• You may increase product variety, open new branches or apply skills in other industry
"Jack of all trades and master of none."
This saying is meant to discourage dabbling in too many activities and not specialising in any single one of them. In matters of business, diversification or venturing into new markets is a key ingredient to growth and survival.
Think of it this way: What if the hotel business is your only source of income? How would you have survived in 2020, when hotels were closed for several months as part of Covid-19 control measures?
If you have only one source of income, or your business depends on one customer, you are treading on dangerous financial grounds.
We have all engaged in business diversification, though we did not know the term for what we were doing. You are doing business diversification if you have a mix of crops on the farm with hopes that at least one will survive. If you have a side hustle while employed, you are practising diversification.
"The most significant benefit of a diversified portfolio is psychological stability when you need it the most," wrote the author Naved Abdali in his book titled, Investing: Hopes, Hypes, & Heartbreaks. The book is mostly about investing in capital markets, but that piece of advice on diversification applies to any business. Diversification provides psychological comfort compared to putting all your hopes in one thing.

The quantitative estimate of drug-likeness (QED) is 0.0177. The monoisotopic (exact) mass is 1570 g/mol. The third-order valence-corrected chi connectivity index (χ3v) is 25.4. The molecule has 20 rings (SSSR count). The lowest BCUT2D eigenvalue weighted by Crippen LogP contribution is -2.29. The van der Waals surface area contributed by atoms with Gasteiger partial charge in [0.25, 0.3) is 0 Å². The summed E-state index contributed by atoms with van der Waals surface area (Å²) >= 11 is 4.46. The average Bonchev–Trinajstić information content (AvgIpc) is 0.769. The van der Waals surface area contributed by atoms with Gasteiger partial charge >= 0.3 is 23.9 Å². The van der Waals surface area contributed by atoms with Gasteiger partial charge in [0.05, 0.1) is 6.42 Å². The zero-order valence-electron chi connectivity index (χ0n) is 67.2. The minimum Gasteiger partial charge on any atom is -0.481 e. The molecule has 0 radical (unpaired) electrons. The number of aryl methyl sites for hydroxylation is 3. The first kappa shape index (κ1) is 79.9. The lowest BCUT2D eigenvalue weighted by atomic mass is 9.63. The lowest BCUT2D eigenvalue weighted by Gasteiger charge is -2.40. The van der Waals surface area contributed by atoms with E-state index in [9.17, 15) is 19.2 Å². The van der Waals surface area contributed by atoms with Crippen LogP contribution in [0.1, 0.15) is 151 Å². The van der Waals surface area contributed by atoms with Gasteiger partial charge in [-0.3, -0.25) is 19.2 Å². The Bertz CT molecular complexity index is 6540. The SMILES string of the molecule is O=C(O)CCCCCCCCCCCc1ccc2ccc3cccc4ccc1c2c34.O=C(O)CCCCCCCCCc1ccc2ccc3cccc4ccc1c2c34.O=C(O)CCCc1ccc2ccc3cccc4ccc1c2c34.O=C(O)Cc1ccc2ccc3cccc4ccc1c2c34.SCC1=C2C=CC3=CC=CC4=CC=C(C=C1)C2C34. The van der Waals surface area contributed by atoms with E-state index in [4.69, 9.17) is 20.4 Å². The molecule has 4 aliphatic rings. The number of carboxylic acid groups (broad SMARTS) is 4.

There are several ways of diversifying. You may increase the variety of products offered in your business. You may open new branches in different locations, or you could extend your skills into a completely different industry.
Increasing the variety of products you sell can boost your income. That's why businesses in Kenya have mobile money services as an additional revenue stream. It's for similar reasons that hair salons also sell weaves and cosmetics. Bar owners tend to run butcheries on the same premises to serve both revellers and people passing by. Bus companies offer parcel delivery services to maximise on their vehicles' carrying capacity.
Opening a new branch can be financially demanding and requires good monitoring systems because the owner cannot be everywhere at the same time. Branches are a great backup just in case the original location of the business becomes unviable or unavailable.
Diversifying into a new venture can be rewarding but should not drain the original business. Many small-scale farmers do boda boda business as a side hustle. The motorcycle supplements the farming side of the household by delivering agricultural produce to the market.
Another good example of a business growing beyond its original mandate is how mobile network providers such as Safaricom got into mobile money services. Mobile money is today a major revenue stream for mobile network providers.
Any new venture must be self-sustaining. The business owner should calculate how much he or she can afford to lose before the new venture is profitable. If a project is not generating a profit, better to stop and try something else. Be careful not to diversify too quickly. Doing so could compromise the quality of your services.